Thursday, March 17, 2011

Everything I learned at a Buddhist Yochien




Yochien Graduation

After three eventful years, today was the Moose's yochien graduation. It consisted of two parts: the ceremony, attended by both parents, and the party, attended by one parent. Having kids only a year apart in school, I encouraged my husband to attend the party. I had learned last year what a heart wrencher the "party" was. I told him to bring a towel. He thought I was kidding, but I am getting ahead of myself.

The Moose had a long face all morning. He likes routine, not change. His dad reassures me that he was exactly the same when he was a child. However, this isn't the best attribute for a Navy brat living in Japan which is currently experiencing earthquake aftershocks several times a day, rolling blackouts, and the threat of a radioactive dusting in the ominous future in addition to a graduation ceremony which will lead to a change in schools.


A Speech Inspires

After the diplomas were handed out, the president of the PTA gave a speech. It was all in Japanese, but she mentioned a book title I had read, All I Really Need to Know I Learned in Kindergarten by Robert Fulghum. I suppressed my tears by coming up with this my list of "Everything I Learned at a Buddhist Yochien.0"

My List of Everything I Learned at a Buddhist Yochien

* Greetings are important- every bus and child are greeted by the principal and a teacher every morning

* A child's work is to play outside, play with friends, and to make lots of odango mud balls

* Announce your arrival and exit to the sensei- Ohio good morning and Sayonara good bye

* Bring your own wabukee slippers for mama meetings- the yochien ones are hard to walk in and most everyone else will have their own from home

* The children bring their wabukee home every Friday so you can clean them (it took me longer than I'd like to mention to figure this out)

* Patches are better than buttons on colored hats because sometimes you have to wear your hat inside out for a game of white hats versus colored hats

* You eat together and no one starts until, in unison, you say "itadakimasu" I humbly receive

* Everyone gets a turn and the same undivided attention, but it takes a while

* Obento lunch trash is disposed of at home so pack it up

* Speak softly, reassuringly- in four years the only time I heard a yochien sensei yell, was to cheer the kids on in a game of dodge ball

* Stay calm, it helps the kids get calm

* Get on your knees, down at kid level, and when necessary, gently assist the child- most often seen when the teacher's assistant quietly redirects a child back to their seat during assemblies

* Hugs & piggyback rides are always ok

* Growing vegetables and cooking with them is a great way to get a kid to try them- the whole class is involved in this so it adds a social element as well, annual curry party

* Japanese kids really do eat brocoli and tomatoes in their obentos (and lots of other things mine won't)

* Emergency training starts early, Yochien has disaster drills- fire alarms will go off and kids learn from age 3 what to do- calmly exit, hold your hands over your head to protect it from falling debris, and regroup in a safe location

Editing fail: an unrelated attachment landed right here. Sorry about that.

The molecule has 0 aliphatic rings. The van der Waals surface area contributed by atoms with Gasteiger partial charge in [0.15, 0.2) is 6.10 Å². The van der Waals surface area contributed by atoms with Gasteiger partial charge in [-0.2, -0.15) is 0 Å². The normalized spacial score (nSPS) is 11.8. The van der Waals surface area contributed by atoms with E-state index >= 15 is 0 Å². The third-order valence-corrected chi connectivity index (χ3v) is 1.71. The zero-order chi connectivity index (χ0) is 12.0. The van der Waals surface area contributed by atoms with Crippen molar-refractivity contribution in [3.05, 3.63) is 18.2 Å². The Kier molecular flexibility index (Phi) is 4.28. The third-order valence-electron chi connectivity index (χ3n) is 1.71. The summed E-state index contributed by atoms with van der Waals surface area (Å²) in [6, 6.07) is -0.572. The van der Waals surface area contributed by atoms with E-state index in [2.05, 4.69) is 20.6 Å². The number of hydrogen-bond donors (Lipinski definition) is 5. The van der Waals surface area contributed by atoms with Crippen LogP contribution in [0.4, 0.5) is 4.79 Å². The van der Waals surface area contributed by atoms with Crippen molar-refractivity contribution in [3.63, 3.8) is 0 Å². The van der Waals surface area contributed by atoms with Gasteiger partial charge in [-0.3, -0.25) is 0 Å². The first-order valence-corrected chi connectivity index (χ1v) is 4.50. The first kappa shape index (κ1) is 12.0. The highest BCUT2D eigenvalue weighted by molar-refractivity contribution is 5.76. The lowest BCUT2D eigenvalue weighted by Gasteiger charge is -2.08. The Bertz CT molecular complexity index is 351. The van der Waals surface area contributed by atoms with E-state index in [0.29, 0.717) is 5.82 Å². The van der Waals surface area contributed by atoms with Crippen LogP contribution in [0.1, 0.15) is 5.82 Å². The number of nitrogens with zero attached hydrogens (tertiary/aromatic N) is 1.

* Masks are worn to protect others from getting your cold- if you are sneezing or coughing, wear one

* Onigiri rice balls are the staple of every skinny Japanese mama's diet- from my observations

* Wear a coat to mama meetings, the room may be heated but the windows and doors will be open, even in winter

* Bring a hand towel, everyone carries their own hand towel for drying their hands in the bathroom; there are no papertowels or hand dryers generally in Japanese public bathrooms

* Mama's always have a purse and a bag-  this is where the trash, slippers, and hand towel are kept

* Everyone participates- even mamas with babies in backpacks when playing a game of Dodge Ball; there are no excuses

* No one is left out- even those who can't speak a lick of Japanese, thankfully

* You can make a lot of art with garbage- the Moose brought something made out of newspapers, milk cartons, tape, and various kinds of paper every day he went to yochien


* Don't intervene, the kids will take care of themselves especially when putting on clothes and shoes or sorting out problems

* Always say, "Gomenasai" "I'm sorry" when you hurt someone & they will say "Eeoh" "okay" to acknowledge your apology

* Difficult assignments such as volunteering for the PTA are decided by the game of rock, paper, scissors! It is the culturally acceptable alternative to the American coin toss

* PTA is a lot of work & you will have very little free time if you do this

* Yochien mamas make healthy obento to show their love to their children. Obenots generally include different colors and textures of vegetables, meat, dairy, and fruit.

* When invited to someone's house, bring a gift such as a small fancy baked good or seasonal fresh fruit- every time

* Ceremonies will go on despite earthquakes, blackouts, and the threat of radiation- no steps will be skipped!

* Bring a towel to graduation- a handkerchief will not be big enough- your baby is a kid now!

It has been a gift to experience Japanese yochien for four years (between the two kids).  We have absorbed so many cultural lessons from this one decision. We also made many wonderful friends who have overlooked our lack of Japanese language skills and our muddling of Japanese cultural ways. No wonder the Moose would like another year!

And about that towel, since my husband was staying for the "party," the other two expat dads decided to join him. By the end of the party, they were debating which was worse the "party" or the torture technique of "water boarding." My husband confirmed the mamas had towels into which the supposedly stoic Japanese mamas boohooed. The dads unanimously voted for "water boarding."

The Youtube clip from graduation: